Space, often called “the final frontier”, is a place of many unknowns and equally many possibilities. And without the efforts of countless people from around the world “science-ing” their way through impossible problems, we would still be regarding the celestial bodies from Earth. With 15 years of successful human habitation of the International Space Station in low Earth orbit, NASA is shifting its focus from what makes space travel possible to what makes it livable in the long-term. And solar fuels can play a central role!
With their eyes on manned missions into Deep Space and Mars, NASA is looking for ways to keep astronauts supplied without deliveries from Earth. This July NASA will release an Appendix to the Space Technology Research, Development, Demonstration, and Infusion 2016 (SpaceTech-REDDI-2016) program. This Appendix will aim to fund University-based Space Technology Research Institutes ($3 million/year for 5 years) directed at Bio-manufacturing for Deep Space Exploration and/or Computationally Accelerated Materials Development for Ultra High Strength Lightweight Structures. From NASA:
“Carbon dioxide (CO2) is a widely available resource in space missions from human respiration, the Martian atmosphere, and potentially from the oxidation of organic mission wastes. CO2 is stable, readily separated, purified, and stored, making it a viable feedstock molecule for manufacturing. Water is also widely available and a valuable source of hydrogen, which is required to manufacture many of the desired mission products (i.e., hydrocarbons). Using carbon dioxide and hydrogen as the primary source molecules, and supplemented with other available resources such as mission wastes and planetary materials (e.g., regolith), NASA is interested in developing highly efficient and reliable manufacturing systems that increase the rate, amounts, and range of target products.”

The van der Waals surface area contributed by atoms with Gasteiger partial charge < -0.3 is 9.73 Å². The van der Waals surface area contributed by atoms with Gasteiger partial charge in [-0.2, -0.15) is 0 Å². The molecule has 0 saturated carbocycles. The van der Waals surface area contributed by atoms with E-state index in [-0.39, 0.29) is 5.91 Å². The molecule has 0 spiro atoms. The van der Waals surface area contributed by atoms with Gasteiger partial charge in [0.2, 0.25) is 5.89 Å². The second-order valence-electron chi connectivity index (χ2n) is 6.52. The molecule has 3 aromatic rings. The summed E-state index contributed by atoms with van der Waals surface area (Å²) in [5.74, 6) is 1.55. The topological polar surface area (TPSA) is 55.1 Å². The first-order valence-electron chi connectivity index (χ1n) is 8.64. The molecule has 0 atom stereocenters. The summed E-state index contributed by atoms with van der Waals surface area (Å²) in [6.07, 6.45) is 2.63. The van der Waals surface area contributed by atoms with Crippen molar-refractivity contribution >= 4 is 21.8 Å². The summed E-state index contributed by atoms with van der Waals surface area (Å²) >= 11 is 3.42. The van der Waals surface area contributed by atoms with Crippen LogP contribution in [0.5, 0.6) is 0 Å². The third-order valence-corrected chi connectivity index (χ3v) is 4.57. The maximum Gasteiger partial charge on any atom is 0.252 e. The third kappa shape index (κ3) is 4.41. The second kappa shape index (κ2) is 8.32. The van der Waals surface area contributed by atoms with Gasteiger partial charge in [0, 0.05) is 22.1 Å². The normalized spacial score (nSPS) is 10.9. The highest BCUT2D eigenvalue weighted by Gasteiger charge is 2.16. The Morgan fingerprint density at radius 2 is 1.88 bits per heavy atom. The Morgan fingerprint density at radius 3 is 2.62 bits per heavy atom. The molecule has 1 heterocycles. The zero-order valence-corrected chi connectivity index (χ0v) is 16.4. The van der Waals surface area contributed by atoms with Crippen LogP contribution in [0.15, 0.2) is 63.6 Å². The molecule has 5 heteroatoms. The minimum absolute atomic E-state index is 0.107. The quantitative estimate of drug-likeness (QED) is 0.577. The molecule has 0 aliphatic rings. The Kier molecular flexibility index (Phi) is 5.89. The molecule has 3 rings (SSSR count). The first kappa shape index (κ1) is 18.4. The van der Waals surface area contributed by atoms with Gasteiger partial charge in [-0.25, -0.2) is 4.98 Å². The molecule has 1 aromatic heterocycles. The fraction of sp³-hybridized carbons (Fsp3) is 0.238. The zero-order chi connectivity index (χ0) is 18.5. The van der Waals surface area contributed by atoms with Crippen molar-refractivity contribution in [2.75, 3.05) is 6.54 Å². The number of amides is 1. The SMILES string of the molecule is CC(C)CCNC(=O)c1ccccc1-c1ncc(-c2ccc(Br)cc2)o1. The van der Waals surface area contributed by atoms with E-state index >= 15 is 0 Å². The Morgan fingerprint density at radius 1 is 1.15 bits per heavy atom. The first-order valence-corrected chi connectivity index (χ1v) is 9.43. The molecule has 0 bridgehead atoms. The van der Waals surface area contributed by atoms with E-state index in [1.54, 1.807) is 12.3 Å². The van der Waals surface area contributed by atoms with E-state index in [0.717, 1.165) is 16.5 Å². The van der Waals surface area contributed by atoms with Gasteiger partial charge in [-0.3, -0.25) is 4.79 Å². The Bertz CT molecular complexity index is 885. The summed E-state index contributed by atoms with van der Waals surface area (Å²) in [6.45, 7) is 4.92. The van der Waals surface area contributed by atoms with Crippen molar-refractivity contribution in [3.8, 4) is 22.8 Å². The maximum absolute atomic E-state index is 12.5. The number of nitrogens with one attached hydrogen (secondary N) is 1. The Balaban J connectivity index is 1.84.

NASA recognizes that the life support systems of the future will need to utilize waste streams to generate products like food, pharmaceuticals, nutritional supplements, fuels, and construction/building materials. To make this possible, NASA is encouraging collaborations between physical scientists and biologists at university-based institutions, non-profit organizations, and industrial partners.
SOFI is thrilled to see support of cross-disciplinary and multi-entity collaboration at this level. There is no doubt the technology developed for these deep space missions will impact technology designed for use on Earth. We hope this call from NASA will inspire conversation and collaboration at our member institutions and beyond. We can’t wait to see the impossible become possible!